We kept getting the message that there was no module named RPi.GPIO.  So, we researched how to install RPi.GPIO and tried it time after time after time and kept getting the same error message.  So, we reinstalled and updated Python then installed Python3.  Still didn’t work.  Updated Python3, still didn’t work.  Typed startx to open Midori and research some more and found where we could download the RPi.GPIO module, unzip it, and install it from the graphical interface.

Didn’t work.  Kept getting an unexpected end of file error when extracting.  So, we tried installing Gzip to extract the files.  Couldn’t get that to work.  Finally, instead of doing a Save As and then extracting, we chose “Open” after clicking the download button and it worked.  (Download the module here: https://pypi.python.org/pypi/RPi.GPIO)  Then, we just typed “sudo python3 setup.py install” (as we read on the raspberrypi.org website) (and we admit that we failed several more times before coming to this solution) and it seemed to install.  But, it still didn’t work.  Turns out that one of the things that we’d tried in order to fix it earlier was the case of the letters in RPi.GPIO.  We’d changed it to rpi.gpio.  Once we changed it back, it worked (almost, we had to connect it to the right pin on the GPIO and that took several tries.  Why aren’t Pin 7 and GPIO7 the same thing?????).

Here’s the code that we used (Krystal was in bed by now and hasn’t seen this working as I’m writing this.)


import RPi.GPIO as GPIO        #This line alone caused 90 minutes of frustration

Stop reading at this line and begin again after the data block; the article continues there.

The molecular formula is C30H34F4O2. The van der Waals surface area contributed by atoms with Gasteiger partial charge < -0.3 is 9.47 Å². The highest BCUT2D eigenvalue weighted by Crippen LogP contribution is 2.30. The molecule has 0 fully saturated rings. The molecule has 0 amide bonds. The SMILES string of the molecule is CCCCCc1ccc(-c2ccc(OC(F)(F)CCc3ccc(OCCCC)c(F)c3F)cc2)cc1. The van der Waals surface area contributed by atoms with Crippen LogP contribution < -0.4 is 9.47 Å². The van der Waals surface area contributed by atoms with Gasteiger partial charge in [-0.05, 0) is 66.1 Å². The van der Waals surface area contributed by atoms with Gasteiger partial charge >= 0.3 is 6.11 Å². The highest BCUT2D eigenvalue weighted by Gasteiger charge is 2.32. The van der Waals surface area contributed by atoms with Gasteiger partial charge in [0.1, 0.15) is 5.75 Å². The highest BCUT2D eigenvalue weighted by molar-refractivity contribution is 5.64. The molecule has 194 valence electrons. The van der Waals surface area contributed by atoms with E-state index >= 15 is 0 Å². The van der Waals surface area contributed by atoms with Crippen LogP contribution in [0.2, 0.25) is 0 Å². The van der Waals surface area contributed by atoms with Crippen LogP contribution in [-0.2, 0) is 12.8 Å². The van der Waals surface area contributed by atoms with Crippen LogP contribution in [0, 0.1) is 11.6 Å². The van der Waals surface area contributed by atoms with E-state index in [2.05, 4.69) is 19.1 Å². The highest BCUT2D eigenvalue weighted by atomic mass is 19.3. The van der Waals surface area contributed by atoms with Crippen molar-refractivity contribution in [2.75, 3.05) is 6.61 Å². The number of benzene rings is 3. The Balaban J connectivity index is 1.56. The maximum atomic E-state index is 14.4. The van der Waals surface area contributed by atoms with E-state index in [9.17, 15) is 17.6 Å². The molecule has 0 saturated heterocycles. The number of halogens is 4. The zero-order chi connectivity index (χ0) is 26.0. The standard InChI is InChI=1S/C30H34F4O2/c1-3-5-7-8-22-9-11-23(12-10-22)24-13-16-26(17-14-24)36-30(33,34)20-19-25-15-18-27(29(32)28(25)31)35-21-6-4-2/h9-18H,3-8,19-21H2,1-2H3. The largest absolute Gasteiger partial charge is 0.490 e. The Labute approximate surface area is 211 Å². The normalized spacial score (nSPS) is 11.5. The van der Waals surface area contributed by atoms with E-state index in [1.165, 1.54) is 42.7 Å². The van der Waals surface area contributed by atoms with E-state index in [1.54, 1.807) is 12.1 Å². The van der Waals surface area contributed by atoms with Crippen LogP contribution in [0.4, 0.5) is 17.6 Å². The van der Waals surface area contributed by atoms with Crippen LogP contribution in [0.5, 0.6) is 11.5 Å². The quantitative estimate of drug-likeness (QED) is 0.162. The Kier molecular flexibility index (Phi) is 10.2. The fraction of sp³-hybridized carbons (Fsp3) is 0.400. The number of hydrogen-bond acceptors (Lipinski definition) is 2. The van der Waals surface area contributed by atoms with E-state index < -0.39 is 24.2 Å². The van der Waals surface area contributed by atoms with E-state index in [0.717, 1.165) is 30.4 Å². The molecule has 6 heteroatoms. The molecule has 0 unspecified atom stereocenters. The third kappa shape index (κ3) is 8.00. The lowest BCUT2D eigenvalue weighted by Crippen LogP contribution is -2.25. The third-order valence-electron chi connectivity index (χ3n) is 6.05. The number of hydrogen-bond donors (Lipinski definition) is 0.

import time


GPIO.setup(21, GPIO.OUT) #set pin 21 to output

p = GPIO.PWM(21,50)        #set the PWM on pin 21 to 50%

p.start(0) #I don’t remember what this does but trust me, you need it.


while True:

for i in range (100):


time.sleep(0.02)         #These last three lines are going to loop and increase the power from 1% to 100% gradually

for i in range(100):


time.sleep(0.02)         #These three lines loop and decrease the power from 100%-1% gradually

except KeyboardInterrupt:

pass                   #This is supposed to stop the program if a key is hit, but it doesn’t work for us.  Only ctrl^c works




It works!  We have an LED that goes from dark to bright to dark again gradually over and over.  The only difference between our program and the one in the video referenced above is that we used pin 21 for our LED and he used pin 7.

So, I started playing with the numbers.  I found that the duty cycle is not allowed to go over 100.  By changing the time.sleep value, I can change how fast the dimming and brightening cycle is.  Changing it to 0.01 gives a nice, steady pulse.  We could change the i in range to 50 if we didn’t want the LED to go to full brightness.

See the un-amazing video here:

Next step is to control a servo motor instead of an LED.  It should be a very similar process.  After that, we’ll try and take over the world, dun dun duh.


Raspberry Pi, power supply, keyboard, mouse, USB hub, etc.

Occidentalis distro of Linux

RPi.GPIO module

LEDs, breadboard, wires, resistors

Wifi dongle or other direct internet connection

Infinite patience (no URL for that one)